Oklahoma also falls behind other states in higher education funding. Even with a seven percent increase for the coming year, our spending as a share of the total budget will be the smallest in state history. Funding of $17 million to encourage students to become teachers is a worthwhile effort. It would be more meaningful if the Legislature had also provided any additional funding for schools, where we’ve fallen to 47th in spending per student.
…and some that’s, well, the opposite of smart
The budget includes roughly a billion dollars worth of additional handouts to corporations. The $700 million for an unnamed factory had already been public information. Earlier I wrote that it will take at least a decade before additional taxes from this factory and related business and employees to add up to $700 million, meaning we’re getting a zero percent return at best. A more realistic accounting suggests nearly all $700 million is purely wasted. The budget adds $250 million for rural economic development through an as yet undefined “Progressing Rural Economic Prosperity” (PREP) Fund. We can and should be directly investing in rural education, infrastructure, health, and connectivity, but this program may just turn out to be new business “incentives.”
Another year of unkept commitments
Oklahoma budgeters routinely fail to spend on basic needs like adjusting budgets for growth in costs and demand for services, and in keeping basic commitments their predecessors have made. As they have for five years running, legislators ignored the demands of the public by failing to spend savings from reduced jail sentences on community mental health services. They also failed to increase pay for most state employees. Average employee compensation is now 17 percent below the market, including supposedly generous benefits, and more than one in six leaves state service every year. It doesn’t get any better for those who retire; they have had just one cost of living increase since 2008. An average retired police officer receives a $2,775 monthly pension and is not covered by social security. An average teacher receives $1,825. Oklahomans know we need to attract and retain great public servants but our legislators seem to have forgotten.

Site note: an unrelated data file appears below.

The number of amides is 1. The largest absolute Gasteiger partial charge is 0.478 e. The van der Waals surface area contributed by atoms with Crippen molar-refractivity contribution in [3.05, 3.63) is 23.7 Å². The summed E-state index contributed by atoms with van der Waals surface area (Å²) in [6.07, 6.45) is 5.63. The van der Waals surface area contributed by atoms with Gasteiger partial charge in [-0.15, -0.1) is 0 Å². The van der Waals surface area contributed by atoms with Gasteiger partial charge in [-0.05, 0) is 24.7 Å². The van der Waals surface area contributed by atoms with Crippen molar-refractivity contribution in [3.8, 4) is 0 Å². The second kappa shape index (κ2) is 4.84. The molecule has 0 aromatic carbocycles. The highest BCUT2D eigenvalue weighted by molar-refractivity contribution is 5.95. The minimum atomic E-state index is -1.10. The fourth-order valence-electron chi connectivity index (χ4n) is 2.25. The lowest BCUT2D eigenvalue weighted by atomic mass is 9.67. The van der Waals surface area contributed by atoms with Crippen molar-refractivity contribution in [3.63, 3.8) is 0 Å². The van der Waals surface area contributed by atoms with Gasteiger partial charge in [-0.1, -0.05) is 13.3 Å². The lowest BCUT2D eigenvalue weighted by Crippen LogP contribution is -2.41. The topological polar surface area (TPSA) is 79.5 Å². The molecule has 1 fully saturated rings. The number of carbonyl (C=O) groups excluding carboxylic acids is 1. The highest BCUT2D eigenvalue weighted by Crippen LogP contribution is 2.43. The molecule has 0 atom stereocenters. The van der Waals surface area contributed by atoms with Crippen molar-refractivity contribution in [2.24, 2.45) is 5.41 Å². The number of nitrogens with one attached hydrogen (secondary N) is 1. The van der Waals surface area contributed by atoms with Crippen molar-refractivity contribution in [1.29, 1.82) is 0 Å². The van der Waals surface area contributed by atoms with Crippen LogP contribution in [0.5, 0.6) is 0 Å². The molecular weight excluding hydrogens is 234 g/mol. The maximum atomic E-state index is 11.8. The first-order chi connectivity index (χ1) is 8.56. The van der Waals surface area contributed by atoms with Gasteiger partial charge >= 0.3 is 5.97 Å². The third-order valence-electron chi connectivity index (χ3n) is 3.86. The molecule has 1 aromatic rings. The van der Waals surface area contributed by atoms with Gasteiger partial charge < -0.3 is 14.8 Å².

Tax breaks: it could have been worse and might still be
The Legislature debated and ultimately couldn’t pass many costly, ineffective, and unneeded cuts in the individual and corporate income taxes and the sales tax on groceries. The fact that none of these cuts made the cut is a welcome relief to those who believe in public services and those who depend on them (that’s everyone).